Factors limiting photosynthesis

The rate of photosynthesis is determined by environmental factors. Factors limiting photosynthetic rates include light intensity, water availability, soil nutrient content, concentration of carbon dioxide and temperature.

When water availability is reduced, photosynthesis is mainly limited by a reduction in the diffusion of CO2 into the leaf through the stomata. Stomata typically close when atmospheric humidity and soil moisture availability decline. Under these conditions, high light conditions can cause thylakoid membranes to become damaged in a process known as photoinhibition. As a result photosynthesis is limited by photoinhibition. A similar decline of photosynthetic efficacy is observed when water availability is inhibited by overgrazing induced root zone reduction combined with excessive leaf destruction.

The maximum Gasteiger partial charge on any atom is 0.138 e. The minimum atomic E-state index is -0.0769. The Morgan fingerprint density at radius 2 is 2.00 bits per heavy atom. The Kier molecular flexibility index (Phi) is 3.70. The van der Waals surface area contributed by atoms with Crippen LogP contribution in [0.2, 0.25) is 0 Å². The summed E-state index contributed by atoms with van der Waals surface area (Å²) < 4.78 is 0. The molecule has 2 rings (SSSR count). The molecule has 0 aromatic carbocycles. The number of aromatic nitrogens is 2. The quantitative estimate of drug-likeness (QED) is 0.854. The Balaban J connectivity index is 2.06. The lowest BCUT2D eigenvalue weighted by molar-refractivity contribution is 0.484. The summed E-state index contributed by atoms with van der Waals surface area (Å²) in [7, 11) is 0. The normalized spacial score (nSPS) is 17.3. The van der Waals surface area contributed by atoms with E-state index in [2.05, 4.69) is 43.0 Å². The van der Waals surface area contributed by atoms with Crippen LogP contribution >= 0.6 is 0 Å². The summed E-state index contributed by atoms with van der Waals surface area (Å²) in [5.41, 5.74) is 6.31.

As internal leaf CO2 concentrations decline due to stomatal closure, the enzyme Rubisco tends to fix more oxygen and liberates CO2 in a process known as photorespiration. The net result is that photosynthesis becomes limited by the process of photorespiration. This process occurs mostly in C3 plants and is enhanced under hot dry conditions.

Importance of Photosynthesis